A consent letter must include the custodial parents' or legal guardians' full name, address and telephone number. Some travellers choose to have the consent letter notarized, to further support its authenticity, especially if they are undertaking a significant trip and want to avoid any delay.
When travelling with a group of vehicles, parents or guardians should arrive at the border in the same vehicle as their children or any minors they are accompanying.
Travel.gc.ca provides information about travelling with children.
Importing or travelling with pets
Under the National Animal Health Program, the Canadian Food Inspection Agency (CFIA) establishes import requirements for all animals and animal products entering Canada- including domestic pets.
These requirements apply to:
- animals entering Canada permanently;
- animals in transit through Canada on their way to a final destination; and
- animals entering Canada for a temporary visit.
The CBSA can refuse entry to animals presented for importation. The Agency may also confiscate any undeclared animals, including family pets, so please make sure to declare all animals upon entry into Canada and possess any required permits/certificates for their entry. Failure to do so may also result in a penalty. The CBSA may also detain animals suspected of being sick or infected with a pest or disease. It is always a good idea to check the health of your pet before any long trip to make sure it is fit to travel.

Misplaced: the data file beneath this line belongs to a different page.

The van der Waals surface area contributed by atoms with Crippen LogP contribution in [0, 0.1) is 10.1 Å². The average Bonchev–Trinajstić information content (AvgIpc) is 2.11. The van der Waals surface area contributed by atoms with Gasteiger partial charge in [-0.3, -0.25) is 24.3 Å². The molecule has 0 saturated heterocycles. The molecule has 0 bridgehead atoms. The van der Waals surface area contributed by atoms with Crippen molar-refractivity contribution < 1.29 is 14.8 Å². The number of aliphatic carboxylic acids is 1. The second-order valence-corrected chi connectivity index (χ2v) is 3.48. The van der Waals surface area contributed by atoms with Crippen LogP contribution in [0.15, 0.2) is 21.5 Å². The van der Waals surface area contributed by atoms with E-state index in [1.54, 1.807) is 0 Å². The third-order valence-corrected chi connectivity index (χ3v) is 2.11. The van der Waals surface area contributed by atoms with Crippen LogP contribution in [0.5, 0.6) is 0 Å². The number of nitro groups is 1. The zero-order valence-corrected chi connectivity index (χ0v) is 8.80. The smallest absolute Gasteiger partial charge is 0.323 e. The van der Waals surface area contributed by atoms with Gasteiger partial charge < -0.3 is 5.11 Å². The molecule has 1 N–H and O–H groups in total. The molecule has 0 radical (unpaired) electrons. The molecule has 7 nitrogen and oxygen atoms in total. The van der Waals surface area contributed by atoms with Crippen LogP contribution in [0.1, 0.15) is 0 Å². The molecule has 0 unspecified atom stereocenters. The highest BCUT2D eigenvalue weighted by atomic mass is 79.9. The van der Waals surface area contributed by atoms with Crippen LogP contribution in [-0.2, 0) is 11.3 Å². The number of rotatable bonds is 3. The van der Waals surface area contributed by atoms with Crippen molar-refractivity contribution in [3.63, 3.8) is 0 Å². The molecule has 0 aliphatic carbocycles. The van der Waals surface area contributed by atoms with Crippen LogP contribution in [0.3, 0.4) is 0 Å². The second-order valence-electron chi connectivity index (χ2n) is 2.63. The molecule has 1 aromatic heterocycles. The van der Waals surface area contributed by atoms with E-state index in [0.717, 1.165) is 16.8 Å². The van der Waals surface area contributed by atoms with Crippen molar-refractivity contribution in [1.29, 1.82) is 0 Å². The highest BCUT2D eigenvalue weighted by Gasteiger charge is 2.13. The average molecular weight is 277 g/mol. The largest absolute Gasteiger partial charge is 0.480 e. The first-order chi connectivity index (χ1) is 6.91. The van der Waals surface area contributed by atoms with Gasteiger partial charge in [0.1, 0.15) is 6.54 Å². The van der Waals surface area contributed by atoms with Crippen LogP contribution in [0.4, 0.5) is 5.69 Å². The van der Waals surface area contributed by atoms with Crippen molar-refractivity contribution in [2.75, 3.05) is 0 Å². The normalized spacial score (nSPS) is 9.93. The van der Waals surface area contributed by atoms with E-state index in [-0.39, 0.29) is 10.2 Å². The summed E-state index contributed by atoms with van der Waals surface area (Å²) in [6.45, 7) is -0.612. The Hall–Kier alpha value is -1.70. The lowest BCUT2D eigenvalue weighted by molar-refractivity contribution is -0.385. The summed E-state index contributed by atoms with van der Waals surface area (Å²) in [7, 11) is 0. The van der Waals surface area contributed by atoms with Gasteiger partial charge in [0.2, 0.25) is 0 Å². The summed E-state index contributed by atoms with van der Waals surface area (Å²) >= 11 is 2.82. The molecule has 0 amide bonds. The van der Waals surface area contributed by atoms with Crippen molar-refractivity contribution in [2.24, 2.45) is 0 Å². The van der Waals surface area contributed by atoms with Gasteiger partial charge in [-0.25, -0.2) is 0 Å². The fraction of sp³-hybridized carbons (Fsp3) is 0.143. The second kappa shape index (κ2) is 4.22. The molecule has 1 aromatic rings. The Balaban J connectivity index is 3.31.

Import and Travel Requirements by the Canadian Food Inspection Agency
If the animal you wish to import is not listed as an animal commonly brought into Canada on the Canadian Food Inspection Agency's (CFIA) website, please refer to the CFIA's Automated Import Reference System (AIRS), which provides information on import requirements for all regulated commodities.
If a veterinary inspection is required, travellers must contact the CFIA Animal Health Office closest to the port of entry they intend to arrive at before travelling to Canada, to arrange for a veterinary inspection appointment. The results from the CFIA inspection must be made available to the CBSA before the animals can be released into Canada.
Pets such as parrots, finches, songbirds, turtles, snakes and other reptiles, and small wild cats, such as hybrid Savannah cats, are frequently subject to the Convention on International Trade in Endangered Species of Wild Fauna and Flora (CITES) controls. Travellers are responsible for determining if their pet is subject to CITES controls and ensuring that they possess the appropriate CITES permits/certificates for importing them into Canada.
Tips for traveling with your pet